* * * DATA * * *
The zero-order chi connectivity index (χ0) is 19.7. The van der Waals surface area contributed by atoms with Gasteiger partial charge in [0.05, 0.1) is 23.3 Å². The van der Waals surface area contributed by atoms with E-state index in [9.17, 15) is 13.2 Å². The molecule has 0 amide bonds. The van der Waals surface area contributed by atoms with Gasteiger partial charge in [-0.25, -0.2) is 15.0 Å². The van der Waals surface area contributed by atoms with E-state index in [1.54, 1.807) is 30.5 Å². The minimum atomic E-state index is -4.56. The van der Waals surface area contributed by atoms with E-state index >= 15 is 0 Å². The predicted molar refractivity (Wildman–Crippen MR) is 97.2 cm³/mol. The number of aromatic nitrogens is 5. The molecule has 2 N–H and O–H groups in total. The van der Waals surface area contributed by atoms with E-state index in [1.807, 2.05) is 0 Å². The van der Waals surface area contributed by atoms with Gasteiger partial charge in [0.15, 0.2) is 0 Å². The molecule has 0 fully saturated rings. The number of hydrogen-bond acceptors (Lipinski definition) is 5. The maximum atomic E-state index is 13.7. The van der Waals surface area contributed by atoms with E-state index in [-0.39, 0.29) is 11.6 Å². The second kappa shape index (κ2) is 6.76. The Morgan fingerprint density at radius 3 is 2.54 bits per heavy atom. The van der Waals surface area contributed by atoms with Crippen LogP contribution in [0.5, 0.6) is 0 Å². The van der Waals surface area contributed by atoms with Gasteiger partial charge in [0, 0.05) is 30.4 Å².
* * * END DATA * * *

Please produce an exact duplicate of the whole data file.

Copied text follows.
The zero-order chi connectivity index (χ0) is 19.7. The van der Waals surface area contributed by atoms with Gasteiger partial charge in [0.05, 0.1) is 23.3 Å². The van der Waals surface area contributed by atoms with E-state index in [9.17, 15) is 13.2 Å². The molecule has 0 amide bonds. The van der Waals surface area contributed by atoms with Gasteiger partial charge in [-0.25, -0.2) is 15.0 Å². The van der Waals surface area contributed by atoms with E-state index in [1.54, 1.807) is 30.5 Å². The minimum atomic E-state index is -4.56. The van der Waals surface area contributed by atoms with E-state index >= 15 is 0 Å². The predicted molar refractivity (Wildman–Crippen MR) is 97.2 cm³/mol. The number of aromatic nitrogens is 5. The molecule has 2 N–H and O–H groups in total. The van der Waals surface area contributed by atoms with E-state index in [1.807, 2.05) is 0 Å². The van der Waals surface area contributed by atoms with Gasteiger partial charge in [0.15, 0.2) is 0 Å². The molecule has 0 fully saturated rings. The number of hydrogen-bond acceptors (Lipinski definition) is 5. The maximum atomic E-state index is 13.7. The van der Waals surface area contributed by atoms with E-state index in [-0.39, 0.29) is 11.6 Å². The second kappa shape index (κ2) is 6.76. The Morgan fingerprint density at radius 3 is 2.54 bits per heavy atom. The van der Waals surface area contributed by atoms with Crippen LogP contribution in [0.5, 0.6) is 0 Å². The van der Waals surface area contributed by atoms with Gasteiger partial charge in [0, 0.05) is 30.4 Å².